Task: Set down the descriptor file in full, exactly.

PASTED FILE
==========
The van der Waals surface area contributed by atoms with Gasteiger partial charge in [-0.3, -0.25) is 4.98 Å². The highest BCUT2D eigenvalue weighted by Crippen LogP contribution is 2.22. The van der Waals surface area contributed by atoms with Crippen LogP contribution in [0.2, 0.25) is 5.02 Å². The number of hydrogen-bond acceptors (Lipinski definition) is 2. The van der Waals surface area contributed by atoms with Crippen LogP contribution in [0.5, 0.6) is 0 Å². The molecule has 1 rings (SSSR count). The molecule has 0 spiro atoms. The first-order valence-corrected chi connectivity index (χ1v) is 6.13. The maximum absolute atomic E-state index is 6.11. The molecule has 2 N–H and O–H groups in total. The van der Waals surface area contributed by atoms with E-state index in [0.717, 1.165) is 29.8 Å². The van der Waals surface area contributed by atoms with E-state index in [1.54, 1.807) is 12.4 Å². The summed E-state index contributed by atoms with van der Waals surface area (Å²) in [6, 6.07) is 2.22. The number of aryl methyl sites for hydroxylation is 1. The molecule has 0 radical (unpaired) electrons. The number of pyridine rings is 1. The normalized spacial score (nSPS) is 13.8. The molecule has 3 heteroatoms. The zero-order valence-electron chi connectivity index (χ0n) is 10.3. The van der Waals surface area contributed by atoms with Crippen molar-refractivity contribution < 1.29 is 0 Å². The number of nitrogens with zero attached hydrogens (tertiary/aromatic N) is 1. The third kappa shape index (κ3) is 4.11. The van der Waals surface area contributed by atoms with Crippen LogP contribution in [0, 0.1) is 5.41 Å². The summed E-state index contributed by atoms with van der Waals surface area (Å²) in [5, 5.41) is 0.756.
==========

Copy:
The van der Waals surface area contributed by atoms with Gasteiger partial charge in [-0.3, -0.25) is 4.98 Å². The highest BCUT2D eigenvalue weighted by Crippen LogP contribution is 2.22. The van der Waals surface area contributed by atoms with Crippen LogP contribution in [0.2, 0.25) is 5.02 Å². The number of hydrogen-bond acceptors (Lipinski definition) is 2. The van der Waals surface area contributed by atoms with Crippen LogP contribution in [0.5, 0.6) is 0 Å². The molecule has 1 rings (SSSR count). The molecule has 0 spiro atoms. The first-order valence-corrected chi connectivity index (χ1v) is 6.13. The maximum absolute atomic E-state index is 6.11. The molecule has 2 N–H and O–H groups in total. The van der Waals surface area contributed by atoms with E-state index in [0.717, 1.165) is 29.8 Å². The van der Waals surface area contributed by atoms with E-state index in [1.54, 1.807) is 12.4 Å². The summed E-state index contributed by atoms with van der Waals surface area (Å²) in [6, 6.07) is 2.22. The number of aryl methyl sites for hydroxylation is 1. The molecule has 0 radical (unpaired) electrons. The number of pyridine rings is 1. The normalized spacial score (nSPS) is 13.8. The molecule has 3 heteroatoms. The zero-order valence-electron chi connectivity index (χ0n) is 10.3. The van der Waals surface area contributed by atoms with Crippen molar-refractivity contribution < 1.29 is 0 Å². The number of nitrogens with zero attached hydrogens (tertiary/aromatic N) is 1. The third kappa shape index (κ3) is 4.11. The van der Waals surface area contributed by atoms with Crippen LogP contribution in [0, 0.1) is 5.41 Å². The summed E-state index contributed by atoms with van der Waals surface area (Å²) in [5, 5.41) is 0.756.